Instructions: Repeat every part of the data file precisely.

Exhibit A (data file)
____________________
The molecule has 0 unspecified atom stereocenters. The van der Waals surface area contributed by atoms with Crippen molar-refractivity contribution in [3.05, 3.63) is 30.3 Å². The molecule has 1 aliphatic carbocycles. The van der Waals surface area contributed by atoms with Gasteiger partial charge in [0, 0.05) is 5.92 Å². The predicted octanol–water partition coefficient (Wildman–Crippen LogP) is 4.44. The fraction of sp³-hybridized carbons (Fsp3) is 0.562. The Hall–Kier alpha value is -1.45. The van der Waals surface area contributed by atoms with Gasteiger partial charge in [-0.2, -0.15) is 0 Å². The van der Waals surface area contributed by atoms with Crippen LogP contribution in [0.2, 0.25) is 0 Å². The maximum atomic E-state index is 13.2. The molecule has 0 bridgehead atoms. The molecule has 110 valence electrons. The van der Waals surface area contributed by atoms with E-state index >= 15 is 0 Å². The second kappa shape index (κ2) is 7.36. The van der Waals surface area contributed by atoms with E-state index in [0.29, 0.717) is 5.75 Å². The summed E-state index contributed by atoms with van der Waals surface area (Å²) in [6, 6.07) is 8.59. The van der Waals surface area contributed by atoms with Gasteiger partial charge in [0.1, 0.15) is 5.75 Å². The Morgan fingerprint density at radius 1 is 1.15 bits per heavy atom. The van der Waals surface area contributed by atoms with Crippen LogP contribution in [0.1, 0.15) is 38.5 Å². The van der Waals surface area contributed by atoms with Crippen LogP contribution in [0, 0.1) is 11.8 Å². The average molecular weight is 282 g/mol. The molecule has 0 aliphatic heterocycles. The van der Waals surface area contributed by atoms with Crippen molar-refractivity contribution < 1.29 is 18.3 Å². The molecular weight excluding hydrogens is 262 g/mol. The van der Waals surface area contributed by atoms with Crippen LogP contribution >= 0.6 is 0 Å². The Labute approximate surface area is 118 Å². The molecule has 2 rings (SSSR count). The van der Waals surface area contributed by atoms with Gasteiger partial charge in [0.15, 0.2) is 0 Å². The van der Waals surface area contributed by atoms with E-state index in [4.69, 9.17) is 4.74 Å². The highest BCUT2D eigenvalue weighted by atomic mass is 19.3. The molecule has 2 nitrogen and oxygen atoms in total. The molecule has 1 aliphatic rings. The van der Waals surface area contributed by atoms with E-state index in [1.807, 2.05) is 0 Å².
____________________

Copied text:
The molecule has 0 unspecified atom stereocenters. The van der Waals surface area contributed by atoms with Crippen molar-refractivity contribution in [3.05, 3.63) is 30.3 Å². The molecule has 1 aliphatic carbocycles. The van der Waals surface area contributed by atoms with Gasteiger partial charge in [0, 0.05) is 5.92 Å². The predicted octanol–water partition coefficient (Wildman–Crippen LogP) is 4.44. The fraction of sp³-hybridized carbons (Fsp3) is 0.562. The Hall–Kier alpha value is -1.45. The van der Waals surface area contributed by atoms with Gasteiger partial charge in [-0.2, -0.15) is 0 Å². The van der Waals surface area contributed by atoms with Crippen LogP contribution in [0.2, 0.25) is 0 Å². The maximum atomic E-state index is 13.2. The molecule has 0 bridgehead atoms. The molecule has 110 valence electrons. The van der Waals surface area contributed by atoms with E-state index >= 15 is 0 Å². The second kappa shape index (κ2) is 7.36. The van der Waals surface area contributed by atoms with E-state index in [0.29, 0.717) is 5.75 Å². The summed E-state index contributed by atoms with van der Waals surface area (Å²) in [6, 6.07) is 8.59. The van der Waals surface area contributed by atoms with Gasteiger partial charge in [0.1, 0.15) is 5.75 Å². The Morgan fingerprint density at radius 1 is 1.15 bits per heavy atom. The van der Waals surface area contributed by atoms with Crippen LogP contribution in [0.1, 0.15) is 38.5 Å². The van der Waals surface area contributed by atoms with Crippen LogP contribution in [0, 0.1) is 11.8 Å². The average molecular weight is 282 g/mol. The molecule has 0 aliphatic heterocycles. The van der Waals surface area contributed by atoms with Crippen molar-refractivity contribution < 1.29 is 18.3 Å². The molecular weight excluding hydrogens is 262 g/mol. The van der Waals surface area contributed by atoms with Crippen LogP contribution >= 0.6 is 0 Å². The Labute approximate surface area is 118 Å². The molecule has 2 rings (SSSR count). The van der Waals surface area contributed by atoms with Gasteiger partial charge in [0.15, 0.2) is 0 Å². The van der Waals surface area contributed by atoms with E-state index in [4.69, 9.17) is 4.74 Å². The highest BCUT2D eigenvalue weighted by atomic mass is 19.3. The molecule has 2 nitrogen and oxygen atoms in total. The molecule has 1 aliphatic rings. The van der Waals surface area contributed by atoms with E-state index in [1.807, 2.05) is 0 Å².